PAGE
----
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Jarvis v. City of Alexandria

United States District Court, E.D. Virginia, Alexandria Division

June 12, 2017

DEREK N. JARVIS, Plaintiff,
CITY OF ALEXANDRIA, et al., Defendants.



         This matter is before the Court on the Defendants' Motion to Dismiss Plaintiff's Complaint for Failure to State a Claim. [Dkt. 8.] This motion includes a request for a pre-filing injunction. For the following reasons, the Court will grant Defendants' motion to dismiss. The Court will also schedule a hearing on Defendants' request for an injunction.

         I. Background

         This case is brought by pro se Plaintiff Derek N. Jarvis (“Plaintiff” or “Jarvis”) against the Alexandria Mayor's Office, City Council, and City Manager[1] (collectively, the “Defendants”) for alleged violations of his constitutional rights, negligence, and fraud. Compl. at 1-3. The following facts are taken from Plaintiff's Complaint and, for the purposes of this motion, are presumed true.

         On an unspecified date, Plaintiff visited an unspecified Shell gas station located in the Old Town neighborhood of Alexandria, Virginia. Compl. at 1. While paying for gas, Plaintiff alleges that a Middle Eastern employee at the station referred to him with a racial slur and yelled at him in front of other patrons. Id. Plaintiff asserts that he attempted to contact the station's manager and owner after the incident, but neither individual ever responded. Id. at 6.

         On or about August 13, 2016, Plaintiff filed a complaint with the Office of Human Rights (“OHR”) in Alexandria, alleging racial discrimination by the Shell gas station employee. Compl. at 6. Plaintiff claims that OHR's investigation of his complaint lasted approximately two weeks. Id. After failing to properly investigate his claim, Plaintiff further alleges that the director of OHR, Jean Kelleher, then informed him that the incident at the gas station did not amount to racial discrimination. Id. As a result, she dismissed his complaint. Id. Following dismissal, Plaintiff proceeded to contact the City Manager, the Mayor's Office, and the City Attorney for assistance, but found their help unavailing. Id.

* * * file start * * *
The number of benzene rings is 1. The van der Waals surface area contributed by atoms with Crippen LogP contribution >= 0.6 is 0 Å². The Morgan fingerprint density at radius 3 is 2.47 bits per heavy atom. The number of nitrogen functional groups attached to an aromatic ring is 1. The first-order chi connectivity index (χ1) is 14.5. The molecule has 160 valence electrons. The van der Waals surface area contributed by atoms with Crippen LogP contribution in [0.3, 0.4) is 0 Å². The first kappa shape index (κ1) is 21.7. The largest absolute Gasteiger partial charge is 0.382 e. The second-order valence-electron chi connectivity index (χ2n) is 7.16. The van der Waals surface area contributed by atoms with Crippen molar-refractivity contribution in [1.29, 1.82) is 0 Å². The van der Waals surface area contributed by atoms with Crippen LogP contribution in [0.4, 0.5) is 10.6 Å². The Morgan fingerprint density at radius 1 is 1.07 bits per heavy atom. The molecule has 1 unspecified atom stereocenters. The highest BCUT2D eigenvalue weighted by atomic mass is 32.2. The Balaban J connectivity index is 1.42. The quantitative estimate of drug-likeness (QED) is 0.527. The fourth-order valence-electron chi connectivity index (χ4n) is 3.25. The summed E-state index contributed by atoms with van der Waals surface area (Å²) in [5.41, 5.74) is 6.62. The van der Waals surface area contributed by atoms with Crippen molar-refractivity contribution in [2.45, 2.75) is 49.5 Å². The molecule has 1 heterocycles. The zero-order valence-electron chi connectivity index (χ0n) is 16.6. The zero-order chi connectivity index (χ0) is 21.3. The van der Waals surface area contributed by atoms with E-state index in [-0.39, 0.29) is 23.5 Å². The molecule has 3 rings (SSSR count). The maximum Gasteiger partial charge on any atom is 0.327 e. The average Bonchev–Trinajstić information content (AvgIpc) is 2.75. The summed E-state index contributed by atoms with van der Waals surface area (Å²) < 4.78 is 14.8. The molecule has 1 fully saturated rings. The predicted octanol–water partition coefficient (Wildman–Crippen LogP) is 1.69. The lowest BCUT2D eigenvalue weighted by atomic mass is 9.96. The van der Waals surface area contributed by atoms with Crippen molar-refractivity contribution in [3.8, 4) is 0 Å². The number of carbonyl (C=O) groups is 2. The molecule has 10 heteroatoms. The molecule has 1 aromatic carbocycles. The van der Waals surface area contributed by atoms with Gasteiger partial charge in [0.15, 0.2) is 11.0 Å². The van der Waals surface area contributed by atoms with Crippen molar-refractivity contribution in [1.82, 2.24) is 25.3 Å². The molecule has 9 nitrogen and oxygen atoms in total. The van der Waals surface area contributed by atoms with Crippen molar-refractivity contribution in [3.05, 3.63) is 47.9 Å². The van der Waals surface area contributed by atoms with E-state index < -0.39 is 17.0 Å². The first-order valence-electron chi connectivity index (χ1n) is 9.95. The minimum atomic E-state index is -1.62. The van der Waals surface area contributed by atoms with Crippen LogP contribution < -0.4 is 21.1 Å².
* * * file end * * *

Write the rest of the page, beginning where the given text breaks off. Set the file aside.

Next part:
Plaintiff filed the instant lawsuit on March 30, 2017. [Dkt. 1.] On May 4, 2017, Defendants filed their motion to dismiss for failure to state a claim. [Dkt. 8.] Plaintiff filed his response in opposition on May 18, 2017, [Dkt. 12], to which Defendants replied on May 22, 2017, [Dkt. 13]. On May 26, 2017, Plaintiff requested leave to file a surreply [Dkt. 14], to which Defendants objected [Dkt. 15.] Having waived oral argument, Defendants' motion is now ripe for disposition.

         II. Standard of Review

         A. Motion to Dismiss Under Rule 12(b)(6)

         “A motion to dismiss under Rule 12(b)(6) tests the sufficiency of a complaint; importantly, it does not resolve contests surrounding the facts, the merits of a claim, or the applicability of defenses.” Republican Party of N.C. v. Martin, 980 F.2d 943, 952 (4th Cir. 1992) (citation omitted). The Supreme Court has stated that in order “[t]o survive a motion to dismiss, a [c]omplaint must contain sufficient factual matter, accepted as true, to ‘state a claim to relief that is plausible on its face.'” Ashcroft v. Iqbal, 556 U.S. 662, 678 (2009) (quoting Bell Atl. Corp. v. Twombly, 550 U.S. 544, 570 (2007)). “A claim has facial plausibility when the pleaded factual content allows the court to draw the reasonable inference that the defendant is liable for the misconduct alleged.” Id.